man and woman with mouths open looking upset (Photo: Shutterstock)

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Sure, there are tools and calculators, but a report from Cerullipoints out that more than 40 percent of participants in 401(k)plans don't have an official source for retirement advice—and amongthose with less assets, the gap is particularly severe.

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In its report The Cerulli Edge—U.S. Retirement Edition, Cerullialso points out that fully half of plan participants in their 50sare in the same boat.

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"Tools and calculators helping investors translate accountbalances to replacement ratios and overall 'retirement readiness'(including assumptions for market returns and life expectancy) arehardly new, but providers must realize the need for expandedcustomization in this regard," Anastasia Krymkowski, associatedirector at Cerulli Associates, is quoted saying.

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Among the problems faced by those without a place to go forretirement advice is the fact that other sources of income asidefrom the 401(k), such as Social Security, are often overlooked. Infact, the report points out, only 18 percent of active participantseven realize that most of their retirement income will come fromSocial Security, even though it makes up the largest portion ofincome for retired households with less than $2 million ininvestable assets.

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Planners who serve as sources of expert advice need to considerparticipants' behavioral biases, in particular with regard toannuities, as well as be able to counsel investors on the tradeoffsassociated with annuities in the quest to nail down guaranteedincome. At the same time they need to remind retirees thatguaranteed income doesn't have to be an all-or-nothingstrategy—particularly since annuities don't necessarily have apositive image thanks to recent investigations; participants maysee them as expensive and way too complicated to deal with.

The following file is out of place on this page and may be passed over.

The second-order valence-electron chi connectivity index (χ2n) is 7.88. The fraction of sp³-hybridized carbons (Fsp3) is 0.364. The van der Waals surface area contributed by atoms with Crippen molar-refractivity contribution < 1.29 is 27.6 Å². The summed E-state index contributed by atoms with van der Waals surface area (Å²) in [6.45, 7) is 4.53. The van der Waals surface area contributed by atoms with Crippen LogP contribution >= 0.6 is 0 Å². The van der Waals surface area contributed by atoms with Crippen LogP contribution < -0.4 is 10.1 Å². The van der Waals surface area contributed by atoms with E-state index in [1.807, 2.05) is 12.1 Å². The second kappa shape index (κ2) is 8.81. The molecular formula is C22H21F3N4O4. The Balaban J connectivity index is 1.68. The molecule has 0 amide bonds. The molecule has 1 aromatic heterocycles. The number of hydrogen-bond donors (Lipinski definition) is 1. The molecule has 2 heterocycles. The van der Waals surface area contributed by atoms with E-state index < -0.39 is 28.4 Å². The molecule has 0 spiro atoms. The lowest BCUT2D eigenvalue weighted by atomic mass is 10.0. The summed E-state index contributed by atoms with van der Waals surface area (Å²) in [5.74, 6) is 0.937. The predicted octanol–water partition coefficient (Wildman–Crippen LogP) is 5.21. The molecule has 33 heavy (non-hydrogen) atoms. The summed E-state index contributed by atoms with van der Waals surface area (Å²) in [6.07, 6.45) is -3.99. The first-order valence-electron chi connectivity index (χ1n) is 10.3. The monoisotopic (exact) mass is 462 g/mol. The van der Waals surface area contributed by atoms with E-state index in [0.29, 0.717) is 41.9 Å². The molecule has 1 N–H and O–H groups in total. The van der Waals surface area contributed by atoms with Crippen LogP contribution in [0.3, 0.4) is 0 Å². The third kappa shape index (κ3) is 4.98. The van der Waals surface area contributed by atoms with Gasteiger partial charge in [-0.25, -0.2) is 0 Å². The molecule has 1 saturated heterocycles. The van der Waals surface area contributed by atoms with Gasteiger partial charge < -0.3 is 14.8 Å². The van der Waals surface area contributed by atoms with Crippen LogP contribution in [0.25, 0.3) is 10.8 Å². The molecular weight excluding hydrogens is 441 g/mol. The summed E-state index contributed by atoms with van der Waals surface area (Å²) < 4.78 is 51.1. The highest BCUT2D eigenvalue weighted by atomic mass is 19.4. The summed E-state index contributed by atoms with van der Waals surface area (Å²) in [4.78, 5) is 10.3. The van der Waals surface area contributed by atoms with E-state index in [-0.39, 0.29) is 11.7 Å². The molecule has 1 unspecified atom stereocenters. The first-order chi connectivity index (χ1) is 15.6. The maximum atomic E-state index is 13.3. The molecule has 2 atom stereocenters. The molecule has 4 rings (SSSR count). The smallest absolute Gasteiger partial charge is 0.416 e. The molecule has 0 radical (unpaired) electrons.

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Other often-overlooked dilemmas include the question of how topay for health care—despite the amount of stress this causesparticipants—and how to manage retirement income to minimizetaxes.

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And there's a need for help with drawdown strategies beyond theso-called 4 percent rule, particularly among participants who lackunderstanding of how to plan efficiently to finally start to usethe money they've been saving all their working lives.

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Marlene Satter

Marlene Y. Satter has worked in and written about the financial industry for decades.